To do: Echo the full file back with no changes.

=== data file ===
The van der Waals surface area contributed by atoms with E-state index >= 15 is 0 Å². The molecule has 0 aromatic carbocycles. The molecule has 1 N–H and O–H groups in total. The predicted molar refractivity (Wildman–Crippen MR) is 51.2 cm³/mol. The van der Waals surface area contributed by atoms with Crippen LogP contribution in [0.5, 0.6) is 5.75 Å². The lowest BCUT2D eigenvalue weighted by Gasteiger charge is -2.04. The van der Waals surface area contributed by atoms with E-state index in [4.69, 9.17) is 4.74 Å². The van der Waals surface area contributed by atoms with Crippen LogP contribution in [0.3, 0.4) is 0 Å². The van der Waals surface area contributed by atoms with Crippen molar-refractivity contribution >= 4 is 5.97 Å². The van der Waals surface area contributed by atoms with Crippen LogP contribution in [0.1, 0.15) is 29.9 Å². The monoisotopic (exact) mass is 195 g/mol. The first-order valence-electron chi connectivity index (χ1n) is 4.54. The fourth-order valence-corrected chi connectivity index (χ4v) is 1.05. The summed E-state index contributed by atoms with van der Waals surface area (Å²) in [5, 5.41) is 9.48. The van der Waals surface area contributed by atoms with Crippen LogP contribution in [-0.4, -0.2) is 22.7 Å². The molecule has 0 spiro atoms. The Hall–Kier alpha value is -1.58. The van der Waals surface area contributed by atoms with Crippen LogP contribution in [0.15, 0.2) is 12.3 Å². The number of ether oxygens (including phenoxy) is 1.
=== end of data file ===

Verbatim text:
The van der Waals surface area contributed by atoms with E-state index >= 15 is 0 Å². The molecule has 0 aromatic carbocycles. The molecule has 1 N–H and O–H groups in total. The predicted molar refractivity (Wildman–Crippen MR) is 51.2 cm³/mol. The van der Waals surface area contributed by atoms with Crippen LogP contribution in [0.5, 0.6) is 5.75 Å². The lowest BCUT2D eigenvalue weighted by Gasteiger charge is -2.04. The van der Waals surface area contributed by atoms with E-state index in [4.69, 9.17) is 4.74 Å². The van der Waals surface area contributed by atoms with Crippen LogP contribution in [0.3, 0.4) is 0 Å². The van der Waals surface area contributed by atoms with Crippen molar-refractivity contribution >= 4 is 5.97 Å². The van der Waals surface area contributed by atoms with Crippen LogP contribution in [0.1, 0.15) is 29.9 Å². The monoisotopic (exact) mass is 195 g/mol. The first-order valence-electron chi connectivity index (χ1n) is 4.54. The fourth-order valence-corrected chi connectivity index (χ4v) is 1.05. The summed E-state index contributed by atoms with van der Waals surface area (Å²) in [5, 5.41) is 9.48. The van der Waals surface area contributed by atoms with Crippen LogP contribution in [-0.4, -0.2) is 22.7 Å². The molecule has 0 spiro atoms. The Hall–Kier alpha value is -1.58. The van der Waals surface area contributed by atoms with Crippen LogP contribution in [0.15, 0.2) is 12.3 Å². The number of ether oxygens (including phenoxy) is 1.